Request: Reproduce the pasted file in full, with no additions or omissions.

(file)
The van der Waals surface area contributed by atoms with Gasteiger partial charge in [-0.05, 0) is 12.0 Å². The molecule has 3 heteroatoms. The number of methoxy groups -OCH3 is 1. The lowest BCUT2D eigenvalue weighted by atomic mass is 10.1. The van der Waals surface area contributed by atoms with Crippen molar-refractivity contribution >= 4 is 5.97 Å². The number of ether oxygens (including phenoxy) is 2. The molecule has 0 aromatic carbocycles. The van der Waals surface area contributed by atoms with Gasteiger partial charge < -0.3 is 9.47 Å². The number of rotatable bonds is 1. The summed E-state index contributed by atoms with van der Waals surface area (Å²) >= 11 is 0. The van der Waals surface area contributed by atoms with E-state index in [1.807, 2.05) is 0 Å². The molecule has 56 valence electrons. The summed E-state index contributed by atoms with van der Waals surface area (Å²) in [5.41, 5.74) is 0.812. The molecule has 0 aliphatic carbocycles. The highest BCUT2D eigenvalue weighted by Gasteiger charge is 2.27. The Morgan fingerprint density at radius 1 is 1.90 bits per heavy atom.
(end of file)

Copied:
The van der Waals surface area contributed by atoms with Gasteiger partial charge in [-0.05, 0) is 12.0 Å². The molecule has 3 heteroatoms. The number of methoxy groups -OCH3 is 1. The lowest BCUT2D eigenvalue weighted by atomic mass is 10.1. The van der Waals surface area contributed by atoms with Crippen molar-refractivity contribution >= 4 is 5.97 Å². The number of ether oxygens (including phenoxy) is 2. The molecule has 0 aromatic carbocycles. The van der Waals surface area contributed by atoms with Gasteiger partial charge < -0.3 is 9.47 Å². The number of rotatable bonds is 1. The summed E-state index contributed by atoms with van der Waals surface area (Å²) >= 11 is 0. The van der Waals surface area contributed by atoms with E-state index in [1.807, 2.05) is 0 Å². The molecule has 56 valence electrons. The summed E-state index contributed by atoms with van der Waals surface area (Å²) in [5.41, 5.74) is 0.812. The molecule has 0 aliphatic carbocycles. The highest BCUT2D eigenvalue weighted by Gasteiger charge is 2.27. The Morgan fingerprint density at radius 1 is 1.90 bits per heavy atom.